Axel Heck, DAAD/AICGS Research Fellow
AICGS is pleased to welcome Axel Heck as a DAAD/AICGS Research Fellow from May to mid-July 2019.
Dr. Axel Heck is a senior lecturer in International Relations at Kiel University in Germany. Prior to his appointment in Kiel, Dr. Heck was a post-doctoral researcher at the University of Freiburg, research associate at the University of Mainz, and lecturer at the University of Frankfurt. He received a graduate fellowship from the Konrad-Adenauer-Foundation for his PhD and he was a visiting fellow at the Center for Transatlantic Relations at Johns Hopkins University (SAIS) in Washington, DC. Dr. Heck is the author of Macht als soziale Praxis: Die Herausbildung des transatlantischen Machtverhältnisses im Krisenjahr 1989 (Power as social practice: the formation of the transatlantic relationship in the crisis of 1989) on power in transatlantic relations and several articles on representations of war in media, culture, and society.
During his fellowship at AICGS, Dr. Heck will compare collective memory formation regarding the Afghanistan war in Germany and the United States.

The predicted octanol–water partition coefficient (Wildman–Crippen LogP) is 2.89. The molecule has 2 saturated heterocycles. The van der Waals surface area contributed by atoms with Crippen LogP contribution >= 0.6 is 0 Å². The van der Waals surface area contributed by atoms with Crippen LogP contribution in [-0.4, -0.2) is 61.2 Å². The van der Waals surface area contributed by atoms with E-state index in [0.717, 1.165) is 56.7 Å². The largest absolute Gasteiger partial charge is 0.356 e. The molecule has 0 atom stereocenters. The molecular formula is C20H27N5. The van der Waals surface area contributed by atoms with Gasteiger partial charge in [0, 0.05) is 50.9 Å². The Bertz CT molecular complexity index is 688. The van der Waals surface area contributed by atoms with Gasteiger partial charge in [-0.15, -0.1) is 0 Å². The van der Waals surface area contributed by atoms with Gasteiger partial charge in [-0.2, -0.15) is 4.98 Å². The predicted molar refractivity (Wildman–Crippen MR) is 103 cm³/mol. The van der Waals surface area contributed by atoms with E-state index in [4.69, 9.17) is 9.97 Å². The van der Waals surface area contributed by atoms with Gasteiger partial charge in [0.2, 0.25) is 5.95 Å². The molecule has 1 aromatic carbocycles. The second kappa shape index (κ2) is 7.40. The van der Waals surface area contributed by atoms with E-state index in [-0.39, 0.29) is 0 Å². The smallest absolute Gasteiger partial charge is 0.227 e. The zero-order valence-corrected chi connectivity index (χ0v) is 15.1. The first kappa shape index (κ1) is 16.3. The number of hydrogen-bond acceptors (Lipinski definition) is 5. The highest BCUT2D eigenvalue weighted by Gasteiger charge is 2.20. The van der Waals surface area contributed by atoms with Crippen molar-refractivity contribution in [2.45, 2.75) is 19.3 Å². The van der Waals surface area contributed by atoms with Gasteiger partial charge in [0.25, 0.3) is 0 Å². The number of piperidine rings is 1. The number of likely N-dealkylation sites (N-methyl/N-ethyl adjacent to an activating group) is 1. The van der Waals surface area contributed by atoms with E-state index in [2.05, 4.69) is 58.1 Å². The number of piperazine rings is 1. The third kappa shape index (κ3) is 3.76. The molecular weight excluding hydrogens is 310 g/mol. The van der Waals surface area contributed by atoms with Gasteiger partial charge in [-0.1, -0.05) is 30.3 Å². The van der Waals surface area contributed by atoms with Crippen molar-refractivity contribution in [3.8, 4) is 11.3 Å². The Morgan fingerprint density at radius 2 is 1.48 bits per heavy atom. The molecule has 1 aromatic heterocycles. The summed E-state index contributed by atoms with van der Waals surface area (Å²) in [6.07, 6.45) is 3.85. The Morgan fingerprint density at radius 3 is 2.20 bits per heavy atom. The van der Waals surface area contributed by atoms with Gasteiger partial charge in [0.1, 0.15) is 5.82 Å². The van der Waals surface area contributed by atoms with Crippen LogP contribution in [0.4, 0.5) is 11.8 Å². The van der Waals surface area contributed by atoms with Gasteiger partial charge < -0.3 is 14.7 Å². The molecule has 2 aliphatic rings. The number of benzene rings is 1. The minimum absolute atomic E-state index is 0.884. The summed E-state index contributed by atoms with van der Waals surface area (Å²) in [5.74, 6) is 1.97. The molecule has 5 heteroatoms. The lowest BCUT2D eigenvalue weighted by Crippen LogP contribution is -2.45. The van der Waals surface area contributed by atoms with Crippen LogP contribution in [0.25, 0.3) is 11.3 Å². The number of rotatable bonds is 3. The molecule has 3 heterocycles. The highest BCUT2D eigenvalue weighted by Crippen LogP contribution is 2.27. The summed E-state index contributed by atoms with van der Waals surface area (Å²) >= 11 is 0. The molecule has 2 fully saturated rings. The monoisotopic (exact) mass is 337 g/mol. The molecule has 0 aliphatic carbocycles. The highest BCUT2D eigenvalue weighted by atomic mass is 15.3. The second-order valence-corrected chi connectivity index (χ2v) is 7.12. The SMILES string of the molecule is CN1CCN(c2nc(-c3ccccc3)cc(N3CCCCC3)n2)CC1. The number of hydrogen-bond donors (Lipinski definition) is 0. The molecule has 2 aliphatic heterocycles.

Today, it remains unclear how Western societies that sent their soldiers to Afghanistan are remembering the military intervention. Will Americans and Germans remember this intervention similarly? Will Afghanistan remain in the collective memory as a legitimate response to fight al-Qaeda and the Taliban or as useless endeavor to “spread freedom” that ultimately strengthened international terrorism and de-legitimized Western politics toward Muslim countries? Or could memory narratives even contradict each other in the two countries?
Dr. Heck will look at political and societal actors (i.e., individuals or social or political groups) who can participate in public discourses by articulating or performing practices of commemoration and remembrance. The project will analyze statements by politicians and official representatives of governments and armies as well as actors from civil society such as representatives of veteran associations, journalists, artists, filmmakers, and peace movements. The main focus of the project will be on cultural practices of commemoration and remembrance as they appear in various multimodal forms such as films, documentaries, museums; as embodied in rituals such as ceremonies, parades, and performances; or as public spaces such as monuments, parks, gardens, or statues.